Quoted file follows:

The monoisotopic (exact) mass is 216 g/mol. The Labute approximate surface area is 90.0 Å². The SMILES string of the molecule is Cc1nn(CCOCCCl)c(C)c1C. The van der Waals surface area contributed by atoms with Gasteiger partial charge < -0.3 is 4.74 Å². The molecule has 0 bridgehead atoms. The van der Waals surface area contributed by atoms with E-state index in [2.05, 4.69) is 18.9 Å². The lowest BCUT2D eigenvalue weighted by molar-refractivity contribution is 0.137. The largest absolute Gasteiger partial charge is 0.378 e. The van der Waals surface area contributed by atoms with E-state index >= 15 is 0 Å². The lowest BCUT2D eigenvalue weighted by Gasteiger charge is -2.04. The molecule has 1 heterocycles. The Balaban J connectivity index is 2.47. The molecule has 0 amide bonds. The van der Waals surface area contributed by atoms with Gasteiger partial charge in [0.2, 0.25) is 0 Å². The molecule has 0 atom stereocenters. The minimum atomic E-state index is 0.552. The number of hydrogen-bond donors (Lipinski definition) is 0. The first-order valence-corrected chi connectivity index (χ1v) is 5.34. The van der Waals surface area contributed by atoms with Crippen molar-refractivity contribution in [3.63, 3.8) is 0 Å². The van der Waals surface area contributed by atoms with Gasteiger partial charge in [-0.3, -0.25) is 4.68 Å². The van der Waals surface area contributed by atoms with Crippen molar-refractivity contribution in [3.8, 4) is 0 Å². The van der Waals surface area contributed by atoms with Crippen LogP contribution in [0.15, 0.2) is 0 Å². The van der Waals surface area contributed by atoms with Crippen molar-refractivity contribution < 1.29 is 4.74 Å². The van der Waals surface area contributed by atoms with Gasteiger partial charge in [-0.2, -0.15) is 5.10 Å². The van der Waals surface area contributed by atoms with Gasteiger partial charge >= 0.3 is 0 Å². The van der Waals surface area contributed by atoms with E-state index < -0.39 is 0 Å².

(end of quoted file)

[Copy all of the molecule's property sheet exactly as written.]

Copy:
The monoisotopic (exact) mass is 216 g/mol. The Labute approximate surface area is 90.0 Å². The SMILES string of the molecule is Cc1nn(CCOCCCl)c(C)c1C. The van der Waals surface area contributed by atoms with Gasteiger partial charge < -0.3 is 4.74 Å². The molecule has 0 bridgehead atoms. The van der Waals surface area contributed by atoms with E-state index in [2.05, 4.69) is 18.9 Å². The lowest BCUT2D eigenvalue weighted by molar-refractivity contribution is 0.137. The largest absolute Gasteiger partial charge is 0.378 e. The van der Waals surface area contributed by atoms with E-state index >= 15 is 0 Å². The lowest BCUT2D eigenvalue weighted by Gasteiger charge is -2.04. The molecule has 1 heterocycles. The Balaban J connectivity index is 2.47. The molecule has 0 amide bonds. The van der Waals surface area contributed by atoms with Gasteiger partial charge in [0.2, 0.25) is 0 Å². The molecule has 0 atom stereocenters. The minimum atomic E-state index is 0.552. The number of hydrogen-bond donors (Lipinski definition) is 0. The first-order valence-corrected chi connectivity index (χ1v) is 5.34. The van der Waals surface area contributed by atoms with Crippen molar-refractivity contribution in [3.63, 3.8) is 0 Å². The van der Waals surface area contributed by atoms with Gasteiger partial charge in [-0.3, -0.25) is 4.68 Å². The van der Waals surface area contributed by atoms with Crippen molar-refractivity contribution in [3.8, 4) is 0 Å². The van der Waals surface area contributed by atoms with Crippen LogP contribution in [0.15, 0.2) is 0 Å². The van der Waals surface area contributed by atoms with Crippen molar-refractivity contribution < 1.29 is 4.74 Å². The van der Waals surface area contributed by atoms with Gasteiger partial charge in [-0.2, -0.15) is 5.10 Å². The van der Waals surface area contributed by atoms with Gasteiger partial charge >= 0.3 is 0 Å². The van der Waals surface area contributed by atoms with E-state index < -0.39 is 0 Å².